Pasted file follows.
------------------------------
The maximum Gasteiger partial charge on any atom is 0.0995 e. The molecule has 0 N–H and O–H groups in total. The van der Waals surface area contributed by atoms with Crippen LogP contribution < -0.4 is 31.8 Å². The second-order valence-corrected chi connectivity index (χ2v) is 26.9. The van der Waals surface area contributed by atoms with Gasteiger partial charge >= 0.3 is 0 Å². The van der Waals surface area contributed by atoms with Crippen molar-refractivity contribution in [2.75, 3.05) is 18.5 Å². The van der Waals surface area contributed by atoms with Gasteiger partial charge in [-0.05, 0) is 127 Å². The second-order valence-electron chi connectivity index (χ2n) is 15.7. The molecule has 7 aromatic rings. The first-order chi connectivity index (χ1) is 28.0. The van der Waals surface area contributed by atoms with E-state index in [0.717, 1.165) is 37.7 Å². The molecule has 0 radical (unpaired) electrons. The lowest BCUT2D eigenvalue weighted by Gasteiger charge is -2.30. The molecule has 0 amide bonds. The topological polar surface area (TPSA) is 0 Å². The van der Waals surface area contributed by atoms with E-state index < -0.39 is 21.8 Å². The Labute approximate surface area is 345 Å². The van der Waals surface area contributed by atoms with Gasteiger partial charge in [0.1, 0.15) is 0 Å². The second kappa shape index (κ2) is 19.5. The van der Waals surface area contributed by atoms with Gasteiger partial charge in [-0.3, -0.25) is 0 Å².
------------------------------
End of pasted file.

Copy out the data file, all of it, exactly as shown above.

The maximum Gasteiger partial charge on any atom is 0.0995 e. The molecule has 0 N–H and O–H groups in total. The van der Waals surface area contributed by atoms with Crippen LogP contribution < -0.4 is 31.8 Å². The second-order valence-corrected chi connectivity index (χ2v) is 26.9. The van der Waals surface area contributed by atoms with Gasteiger partial charge >= 0.3 is 0 Å². The van der Waals surface area contributed by atoms with Crippen molar-refractivity contribution in [2.75, 3.05) is 18.5 Å². The van der Waals surface area contributed by atoms with Gasteiger partial charge in [-0.05, 0) is 127 Å². The second-order valence-electron chi connectivity index (χ2n) is 15.7. The molecule has 7 aromatic rings. The first-order chi connectivity index (χ1) is 28.0. The van der Waals surface area contributed by atoms with E-state index in [0.717, 1.165) is 37.7 Å². The molecule has 0 radical (unpaired) electrons. The lowest BCUT2D eigenvalue weighted by Gasteiger charge is -2.30. The molecule has 0 amide bonds. The topological polar surface area (TPSA) is 0 Å². The van der Waals surface area contributed by atoms with E-state index < -0.39 is 21.8 Å². The Labute approximate surface area is 345 Å². The van der Waals surface area contributed by atoms with Gasteiger partial charge in [0.1, 0.15) is 0 Å². The second kappa shape index (κ2) is 19.5. The van der Waals surface area contributed by atoms with Gasteiger partial charge in [-0.3, -0.25) is 0 Å².